Next we run the commands we need to run our DVC pipeline. First off we install the pip packages from requirements.txt that are specified in the repo. We use a Makefile to pin the requirements in this file, so we know that we are recreating the exact environment we use on our local machines for development

Next we run dvc repro to recreate our pipeline, just as in the previous blog post.

Since we want to report the results of our model run, we can make use of a CML command cml-send-comment which will write the contents of a file to the pull request as a comment. Markdown is read by github in comments, so we can do a bit of formatting like adding ## Metrics to create a second level title.

We also format the dvc metrics by both adding the — show-md flag to format the tables in markdown, and we grep out the parts of the report that we are interested in (line 26 is just the titles, line 27 is just the weighted metrics, line 28 removes the path from filenames).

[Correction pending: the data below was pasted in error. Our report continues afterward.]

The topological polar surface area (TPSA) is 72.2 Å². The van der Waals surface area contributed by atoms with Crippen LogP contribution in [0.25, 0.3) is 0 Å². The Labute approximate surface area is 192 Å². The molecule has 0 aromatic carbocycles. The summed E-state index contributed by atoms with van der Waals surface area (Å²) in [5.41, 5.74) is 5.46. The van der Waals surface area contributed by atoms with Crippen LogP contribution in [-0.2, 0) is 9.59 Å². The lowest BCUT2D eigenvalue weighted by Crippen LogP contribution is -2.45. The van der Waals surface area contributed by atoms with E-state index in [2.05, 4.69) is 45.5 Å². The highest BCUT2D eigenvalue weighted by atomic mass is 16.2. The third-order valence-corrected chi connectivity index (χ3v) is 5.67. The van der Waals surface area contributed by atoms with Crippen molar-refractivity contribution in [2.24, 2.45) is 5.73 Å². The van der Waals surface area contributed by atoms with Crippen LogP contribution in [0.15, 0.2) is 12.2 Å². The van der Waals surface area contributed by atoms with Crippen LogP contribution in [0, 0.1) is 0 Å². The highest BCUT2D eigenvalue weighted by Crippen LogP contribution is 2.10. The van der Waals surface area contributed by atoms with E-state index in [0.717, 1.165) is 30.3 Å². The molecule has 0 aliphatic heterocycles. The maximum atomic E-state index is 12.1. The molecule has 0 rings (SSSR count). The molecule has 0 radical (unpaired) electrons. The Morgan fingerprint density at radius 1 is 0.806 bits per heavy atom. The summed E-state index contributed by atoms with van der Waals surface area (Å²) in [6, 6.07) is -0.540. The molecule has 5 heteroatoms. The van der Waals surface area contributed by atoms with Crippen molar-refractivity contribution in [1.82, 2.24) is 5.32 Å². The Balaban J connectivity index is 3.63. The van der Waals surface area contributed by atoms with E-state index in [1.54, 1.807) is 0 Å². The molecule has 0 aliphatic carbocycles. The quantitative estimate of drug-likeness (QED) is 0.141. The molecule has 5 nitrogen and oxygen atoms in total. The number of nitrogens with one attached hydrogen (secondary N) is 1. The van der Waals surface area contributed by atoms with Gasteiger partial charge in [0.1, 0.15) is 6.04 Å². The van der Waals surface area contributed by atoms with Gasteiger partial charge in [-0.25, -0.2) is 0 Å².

Finally we push the models and results up to the DVC remote with dvc push.

Commit results

The final step is to add the dvc.lock file to git and commit it using a third party action. Note that we set the pull_strategy to NO-PULL this prevents issues if the instance tries to pull the latest changes before committing the changes it has made.

NOTE: Recent additions to CML mean that you can actually replace this step in the pipeline with a CML native command cml pr.

CML in action

If all goes to plan, you can push a change to a dependency specified in the dvc.yaml, and the CML pipeline will get triggered and a new model trained, and it should look something like this: